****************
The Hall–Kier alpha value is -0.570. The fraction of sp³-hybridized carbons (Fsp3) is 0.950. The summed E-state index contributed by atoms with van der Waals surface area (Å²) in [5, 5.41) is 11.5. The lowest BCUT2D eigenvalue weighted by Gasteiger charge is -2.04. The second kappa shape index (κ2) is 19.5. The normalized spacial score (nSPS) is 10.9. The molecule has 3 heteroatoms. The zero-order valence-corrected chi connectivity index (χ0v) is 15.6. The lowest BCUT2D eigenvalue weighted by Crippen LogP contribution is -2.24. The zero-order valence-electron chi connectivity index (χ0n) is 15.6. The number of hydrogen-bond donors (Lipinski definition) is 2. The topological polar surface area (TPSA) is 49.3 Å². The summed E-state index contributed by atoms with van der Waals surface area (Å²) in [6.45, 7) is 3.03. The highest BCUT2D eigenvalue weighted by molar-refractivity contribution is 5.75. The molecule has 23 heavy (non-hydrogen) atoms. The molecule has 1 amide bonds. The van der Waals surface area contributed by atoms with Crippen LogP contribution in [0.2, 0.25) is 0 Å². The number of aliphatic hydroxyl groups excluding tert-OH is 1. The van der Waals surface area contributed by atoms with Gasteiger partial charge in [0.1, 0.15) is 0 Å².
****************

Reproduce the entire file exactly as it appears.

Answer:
The Hall–Kier alpha value is -0.570. The fraction of sp³-hybridized carbons (Fsp3) is 0.950. The summed E-state index contributed by atoms with van der Waals surface area (Å²) in [5, 5.41) is 11.5. The lowest BCUT2D eigenvalue weighted by Gasteiger charge is -2.04. The second kappa shape index (κ2) is 19.5. The normalized spacial score (nSPS) is 10.9. The molecule has 3 heteroatoms. The zero-order valence-corrected chi connectivity index (χ0v) is 15.6. The lowest BCUT2D eigenvalue weighted by Crippen LogP contribution is -2.24. The zero-order valence-electron chi connectivity index (χ0n) is 15.6. The number of hydrogen-bond donors (Lipinski definition) is 2. The topological polar surface area (TPSA) is 49.3 Å². The summed E-state index contributed by atoms with van der Waals surface area (Å²) in [6.45, 7) is 3.03. The highest BCUT2D eigenvalue weighted by molar-refractivity contribution is 5.75. The molecule has 23 heavy (non-hydrogen) atoms. The molecule has 1 amide bonds. The van der Waals surface area contributed by atoms with Crippen LogP contribution in [0.2, 0.25) is 0 Å². The number of aliphatic hydroxyl groups excluding tert-OH is 1. The van der Waals surface area contributed by atoms with Gasteiger partial charge in [0.1, 0.15) is 0 Å².